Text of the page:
Hip Replacement

What is hip replacement surgery?

Hip replacement surgery describes a procedure where the damaged ball and socket of the hip joint are removed and replaced with new synthetic materials (prosthesis). Also called total hip arthroplasty, this procedure is needed when all other treatments for arthritis related hip pain fail to give adequate relief.

Hip replacement surgery has been performed for over 50 years. Today, it’s one of the most common procedures performed by orthopaedic surgeons – around 40,000 hip replacements are performed every year in Australia. There have been great advances in techniques and implant design and fabrication, which have improved the quality and reproducibility of the surgery. Hip replacement surgery has an excellent success rate.

Our Specialists in Orthopaedic Clinics Gold Coast specialises in total hip replacement surgery.

Do I need a hip replacement?

The decision to have this treatment should be made after assessment and discussion with your orthopaedic surgeon. The decision will always be yours to make and you need to carefully consider all of the information you have received including what the expected benefits are, what the risks are and what the alternatives are.

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How does hip replacement surgery work?

During hip replacement, the worn hip joint is removed and replaced with an artificial implant (prosthesis). There are two components to a hip replacement: the ball and the socket.

Replacement of the ball

The ball of the hip joint is removed and then bone from inside the thigh bone is hollowed out so that a metal stem. A new highly polished and smooth femoral head ball is attached to this. The ball is composed of either highly polished chrome and cobalt alloy or highly polished ceramic.

Replacement of the socket

The hip socket is prepared for a new implant by removing the damaged arthritic layer of worn cartilage and bone. A new socket comprised of a titanium metal shell with highly wear resistant plastic is inserted to replace the hip socket.

Bearing surfaces

There are many options available to make up the moving parts of a hip replacement. The decision to use one bearing over another depends on durability, level of performance, wear resistance, and your personal needs. The bearing itself is not just a single part, but the point where the ball and socket of the hip replacement meet. So the bearing can involve joining of a different combinations of materials.

Materials include:

  • Polyethylene – this is a durable, non-toxic and versatile plastic that is commonly used in hip replacement for the socket side or ‘cup’. The current generation of this polyethylene has increased toughness by creating extra chemical ‘crosslinks’, reducing the level of wear compared to earlier generations of polyethylene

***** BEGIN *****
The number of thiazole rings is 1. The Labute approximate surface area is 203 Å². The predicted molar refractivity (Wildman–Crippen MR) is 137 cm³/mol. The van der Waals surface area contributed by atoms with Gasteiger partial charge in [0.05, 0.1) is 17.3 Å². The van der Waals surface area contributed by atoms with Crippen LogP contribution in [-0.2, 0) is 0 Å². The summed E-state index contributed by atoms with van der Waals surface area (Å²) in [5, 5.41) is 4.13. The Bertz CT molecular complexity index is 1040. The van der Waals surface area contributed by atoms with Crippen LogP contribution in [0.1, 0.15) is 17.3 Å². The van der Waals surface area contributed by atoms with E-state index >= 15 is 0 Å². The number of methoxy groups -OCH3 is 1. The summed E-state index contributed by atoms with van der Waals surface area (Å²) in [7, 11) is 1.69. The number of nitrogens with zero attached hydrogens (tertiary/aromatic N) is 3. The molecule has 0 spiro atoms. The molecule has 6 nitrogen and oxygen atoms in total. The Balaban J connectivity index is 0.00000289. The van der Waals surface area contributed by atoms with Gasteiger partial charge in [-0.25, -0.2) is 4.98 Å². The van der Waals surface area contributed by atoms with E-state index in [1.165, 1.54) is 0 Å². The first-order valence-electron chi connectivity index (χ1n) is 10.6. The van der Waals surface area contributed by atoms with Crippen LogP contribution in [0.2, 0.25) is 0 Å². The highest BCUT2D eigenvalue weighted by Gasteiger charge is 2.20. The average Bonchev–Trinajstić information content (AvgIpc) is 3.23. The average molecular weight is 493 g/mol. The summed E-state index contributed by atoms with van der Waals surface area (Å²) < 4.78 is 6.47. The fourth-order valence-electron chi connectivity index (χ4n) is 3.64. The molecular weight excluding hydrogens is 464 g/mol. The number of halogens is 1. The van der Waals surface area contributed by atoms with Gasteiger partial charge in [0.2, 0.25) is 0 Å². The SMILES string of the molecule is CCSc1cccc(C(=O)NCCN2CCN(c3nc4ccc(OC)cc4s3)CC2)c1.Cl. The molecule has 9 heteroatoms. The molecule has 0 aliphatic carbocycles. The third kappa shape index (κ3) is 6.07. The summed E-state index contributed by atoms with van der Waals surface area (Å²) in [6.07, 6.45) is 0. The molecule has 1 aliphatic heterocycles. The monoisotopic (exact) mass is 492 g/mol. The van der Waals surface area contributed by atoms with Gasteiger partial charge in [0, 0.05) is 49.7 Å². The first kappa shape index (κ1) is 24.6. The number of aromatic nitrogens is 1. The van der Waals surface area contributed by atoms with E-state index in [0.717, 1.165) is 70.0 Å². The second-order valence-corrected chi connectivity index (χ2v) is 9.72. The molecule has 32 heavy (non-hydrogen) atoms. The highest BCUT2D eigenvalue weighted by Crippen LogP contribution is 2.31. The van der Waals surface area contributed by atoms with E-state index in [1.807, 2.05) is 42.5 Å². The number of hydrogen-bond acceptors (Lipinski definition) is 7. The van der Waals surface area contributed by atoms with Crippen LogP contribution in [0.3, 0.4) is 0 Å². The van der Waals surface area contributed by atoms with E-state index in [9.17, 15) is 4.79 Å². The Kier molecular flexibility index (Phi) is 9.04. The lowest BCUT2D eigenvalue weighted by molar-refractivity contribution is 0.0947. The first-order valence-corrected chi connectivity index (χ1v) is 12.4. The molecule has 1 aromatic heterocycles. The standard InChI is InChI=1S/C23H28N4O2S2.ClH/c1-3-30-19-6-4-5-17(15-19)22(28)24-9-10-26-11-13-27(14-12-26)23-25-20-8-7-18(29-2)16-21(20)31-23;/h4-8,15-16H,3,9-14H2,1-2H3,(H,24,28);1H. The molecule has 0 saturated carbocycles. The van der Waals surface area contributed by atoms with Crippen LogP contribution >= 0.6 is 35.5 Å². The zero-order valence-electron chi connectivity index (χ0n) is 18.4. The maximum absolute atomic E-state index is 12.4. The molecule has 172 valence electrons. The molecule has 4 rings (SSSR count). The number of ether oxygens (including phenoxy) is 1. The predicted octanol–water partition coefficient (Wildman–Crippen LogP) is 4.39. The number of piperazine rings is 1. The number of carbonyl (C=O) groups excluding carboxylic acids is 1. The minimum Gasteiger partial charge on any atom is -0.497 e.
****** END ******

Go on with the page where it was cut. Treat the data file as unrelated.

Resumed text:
• Ceramic – the currently-used fourth generation ceramic bearings are made up of a mix of zirconia and alumina. The ceramic is tough, smooth, has a low-wear rate and is non-toxic. Ceramic bearings are used in two configurations – a ceramic ball with a ceramic socket (ceramic on ceramic) or a ceramic ball with a polyethylene socket (ceramic on poly). Both configurations give very low-wear rates
  • Metal – this can be used for the ball of bearing surface. It may be made of either highly polished surgical stainless steel or an alloy of chromium, cobalt and molybdenum.Metal heads are the most commonly used femoral head bearing. In conventional hip replacements, metal heads are combined with polyethylene sockets to make the bearing surface (metal on poly).

How long does hip replacement surgery take?

Each operation is unique, but in general terms, hip replacement surgery takes around 90 minutes.

Where and how big is the scar?

Depending on which approach your surgeon takes, the scar may be at the front, at the side or at the back of your hip. The length of the scar depends on many factors that cannot be predicted.

What to expect after surgery?

It is common to have discomfort after a hip replacement for at least a few weeks. Although it will be very different from the pain from arthritis. Every day your pain, mobility and strength should improve. It is not uncommon to only require simple paracetamol within a few weeks after a hip replacement.

By the time you come for review around 6 weeks following your surgery, you should have minimal pain and be able to walk a reasonable distance with the aid of a walking stick. At this stage joint stiffness, weakness and occasional aching discomfort is common.

Some people experience lower leg swelling after hip surgery. If this occurs, it may take 8 weeks or more to resolve.

What happens during your hospital stay?

The first few days in hospital are a busy time. A team of doctors, nurses, physiotherapists, occupational therapists and other hospital staff will work with you to help you recover. You will also be given medication to treat any pain. Whilst each person has a different timeline our goal is to get you home 2–5 days after surgery.

Your therapists will teach you how to get around safely, give you exercises to strengthen your hip and monitor your progress. Typically, you can expect to take the first steps on your new hip on the afternoon of or morning after the surgery.

Some people do need more intensive therapy than can be done at home. If this is the case, there is an option of going to a rehabilitation unit before going home.

By the time you leave hospital or rehabilitation unit, you should be progressing well in regaining your mobility and can get around safely.

Hip replacement recovery timeframe

The usual hospital stay is 2–5 days, but full recovery typically takes 3–6 months.

To protect your hip in the first 6 weeks, there will be specific do and don’t list that your physiotherapist will go through with you. Sometimes it is necessary to have certain aids to assist you during the early days.